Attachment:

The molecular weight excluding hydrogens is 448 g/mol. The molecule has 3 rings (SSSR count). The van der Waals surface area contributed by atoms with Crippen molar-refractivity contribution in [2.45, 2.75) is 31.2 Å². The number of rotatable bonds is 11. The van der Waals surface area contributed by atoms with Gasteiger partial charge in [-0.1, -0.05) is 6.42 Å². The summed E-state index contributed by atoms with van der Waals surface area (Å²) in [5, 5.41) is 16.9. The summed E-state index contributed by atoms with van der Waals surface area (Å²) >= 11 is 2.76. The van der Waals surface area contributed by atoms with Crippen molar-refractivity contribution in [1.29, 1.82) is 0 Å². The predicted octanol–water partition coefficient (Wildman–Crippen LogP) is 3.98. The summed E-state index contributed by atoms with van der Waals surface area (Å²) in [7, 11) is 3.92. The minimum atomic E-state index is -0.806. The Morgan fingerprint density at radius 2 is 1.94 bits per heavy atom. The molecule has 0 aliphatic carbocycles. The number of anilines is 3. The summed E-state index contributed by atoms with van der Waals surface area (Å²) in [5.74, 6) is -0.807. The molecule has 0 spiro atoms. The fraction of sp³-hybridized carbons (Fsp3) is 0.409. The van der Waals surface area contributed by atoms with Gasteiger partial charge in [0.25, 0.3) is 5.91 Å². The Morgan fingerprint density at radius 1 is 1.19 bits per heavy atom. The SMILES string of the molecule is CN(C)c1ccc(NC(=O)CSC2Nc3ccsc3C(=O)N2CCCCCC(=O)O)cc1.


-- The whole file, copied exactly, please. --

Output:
The molecular weight excluding hydrogens is 448 g/mol. The molecule has 3 rings (SSSR count). The van der Waals surface area contributed by atoms with Crippen molar-refractivity contribution in [2.45, 2.75) is 31.2 Å². The number of rotatable bonds is 11. The van der Waals surface area contributed by atoms with Gasteiger partial charge in [-0.1, -0.05) is 6.42 Å². The summed E-state index contributed by atoms with van der Waals surface area (Å²) in [5, 5.41) is 16.9. The summed E-state index contributed by atoms with van der Waals surface area (Å²) >= 11 is 2.76. The van der Waals surface area contributed by atoms with Crippen molar-refractivity contribution in [1.29, 1.82) is 0 Å². The predicted octanol–water partition coefficient (Wildman–Crippen LogP) is 3.98. The summed E-state index contributed by atoms with van der Waals surface area (Å²) in [7, 11) is 3.92. The minimum atomic E-state index is -0.806. The Morgan fingerprint density at radius 2 is 1.94 bits per heavy atom. The molecule has 0 aliphatic carbocycles. The number of anilines is 3. The summed E-state index contributed by atoms with van der Waals surface area (Å²) in [5.74, 6) is -0.807. The molecule has 0 spiro atoms. The fraction of sp³-hybridized carbons (Fsp3) is 0.409. The van der Waals surface area contributed by atoms with Gasteiger partial charge in [0.25, 0.3) is 5.91 Å². The Morgan fingerprint density at radius 1 is 1.19 bits per heavy atom. The SMILES string of the molecule is CN(C)c1ccc(NC(=O)CSC2Nc3ccsc3C(=O)N2CCCCCC(=O)O)cc1.